Cooper headed the study as a postdoc at MIT. The outcomes of the study have been described in a paper published in Nature Communications on December 11th, 2018. The research includes researchers from the lab of Gang Chen, the Carl Richard Soderberg Professor of Power Engineering at MIT.

A clever combination

In 2014, for the first time, Chen’s team demonstrated a simple, solar-driven steam generator, which was in the form of a graphite-covered carbon foam floating on water. This structure absorbs and localizes the heat from the sun to the water’s surface (otherwise, the heat would penetrate down through the water). From that time, his team and others have made efforts to enhance the efficiency of the design using materials of varying solar-absorbing properties. However, nearly every device has been developed to float directly on water, and they have all faced the problem of contamination since their surfaces come into contact with salt and other impurities present in water.

The researchers decided to develop a device that, on the other hand, is suspended above water. The device is designed to absorb solar energy of short wavelength, which in turn heats up the device, making it reradiate the heat in the form of infrared radiation of longer wavelength to the water present below. It was interesting for the researchers when they observed that water more readily absorbs infrared wavelengths, rather than solar wavelengths, which would simply pass right through.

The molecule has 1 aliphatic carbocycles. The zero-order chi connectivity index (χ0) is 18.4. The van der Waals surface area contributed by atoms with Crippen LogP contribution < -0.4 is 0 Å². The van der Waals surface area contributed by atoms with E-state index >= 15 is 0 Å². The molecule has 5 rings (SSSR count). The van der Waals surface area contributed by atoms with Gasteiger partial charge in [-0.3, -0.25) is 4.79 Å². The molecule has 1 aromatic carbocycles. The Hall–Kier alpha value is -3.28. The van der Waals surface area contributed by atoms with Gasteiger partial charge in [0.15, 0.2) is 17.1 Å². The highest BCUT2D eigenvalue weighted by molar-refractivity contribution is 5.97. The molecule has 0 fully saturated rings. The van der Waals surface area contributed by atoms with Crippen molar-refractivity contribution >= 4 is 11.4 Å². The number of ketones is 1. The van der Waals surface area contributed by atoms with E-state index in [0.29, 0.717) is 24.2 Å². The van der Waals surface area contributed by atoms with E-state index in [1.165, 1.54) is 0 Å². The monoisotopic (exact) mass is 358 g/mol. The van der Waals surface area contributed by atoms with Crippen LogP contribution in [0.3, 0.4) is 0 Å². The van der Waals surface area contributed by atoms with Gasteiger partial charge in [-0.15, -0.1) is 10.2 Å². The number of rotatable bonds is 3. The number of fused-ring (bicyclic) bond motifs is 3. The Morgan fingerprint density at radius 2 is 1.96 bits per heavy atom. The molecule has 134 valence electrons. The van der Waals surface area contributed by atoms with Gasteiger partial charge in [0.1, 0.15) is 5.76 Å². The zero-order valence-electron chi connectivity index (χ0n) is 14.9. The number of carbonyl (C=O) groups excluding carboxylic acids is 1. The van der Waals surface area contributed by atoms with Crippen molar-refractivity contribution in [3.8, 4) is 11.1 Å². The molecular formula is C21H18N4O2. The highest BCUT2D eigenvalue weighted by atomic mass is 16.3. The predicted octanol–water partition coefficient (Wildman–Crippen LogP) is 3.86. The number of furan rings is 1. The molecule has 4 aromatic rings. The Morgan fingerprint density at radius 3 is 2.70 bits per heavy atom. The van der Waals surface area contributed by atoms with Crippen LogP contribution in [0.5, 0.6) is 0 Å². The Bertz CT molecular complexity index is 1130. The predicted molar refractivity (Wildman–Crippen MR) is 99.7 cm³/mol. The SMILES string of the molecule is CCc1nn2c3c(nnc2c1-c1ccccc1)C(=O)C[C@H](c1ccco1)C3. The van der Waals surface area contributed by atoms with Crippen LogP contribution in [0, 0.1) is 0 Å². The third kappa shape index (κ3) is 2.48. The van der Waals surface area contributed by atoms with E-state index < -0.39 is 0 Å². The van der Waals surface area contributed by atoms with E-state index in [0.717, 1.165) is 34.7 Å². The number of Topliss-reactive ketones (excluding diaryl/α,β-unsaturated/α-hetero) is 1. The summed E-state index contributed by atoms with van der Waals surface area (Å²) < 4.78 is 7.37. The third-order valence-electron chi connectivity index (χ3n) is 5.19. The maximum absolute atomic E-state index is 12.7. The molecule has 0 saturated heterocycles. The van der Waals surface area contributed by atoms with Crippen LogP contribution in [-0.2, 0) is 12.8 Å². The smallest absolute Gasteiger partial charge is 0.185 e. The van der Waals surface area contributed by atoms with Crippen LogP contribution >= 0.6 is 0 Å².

To form the top layer of the device, the researchers selected a metal-ceramic composite that is a highly efficient solar absorber. The bottom layer of the structure was coated with a material that efficiently and easily liberates infrared heat. A layer of reticulated carbon foam—essentially, a sponge-like material distributed with winding tunnels and pores—was sandwiched between these two materials, where the sandwiched layer retains the incoming heat from the sun and has the potential to further heat up the steam that rises back up through the foam. A small outlet tube was also attached to one end of the foam; steam can exit and can be easily collected through this tube.

Lastly, the device was placed over a basin of water and the entire setup was surrounded with a polymer enclosure to arrest the escape of heat.

It’s this clever engineering of different materials and how they’re arranged that allows us to achieve reasonably high efficiencies with this noncontact arrangement.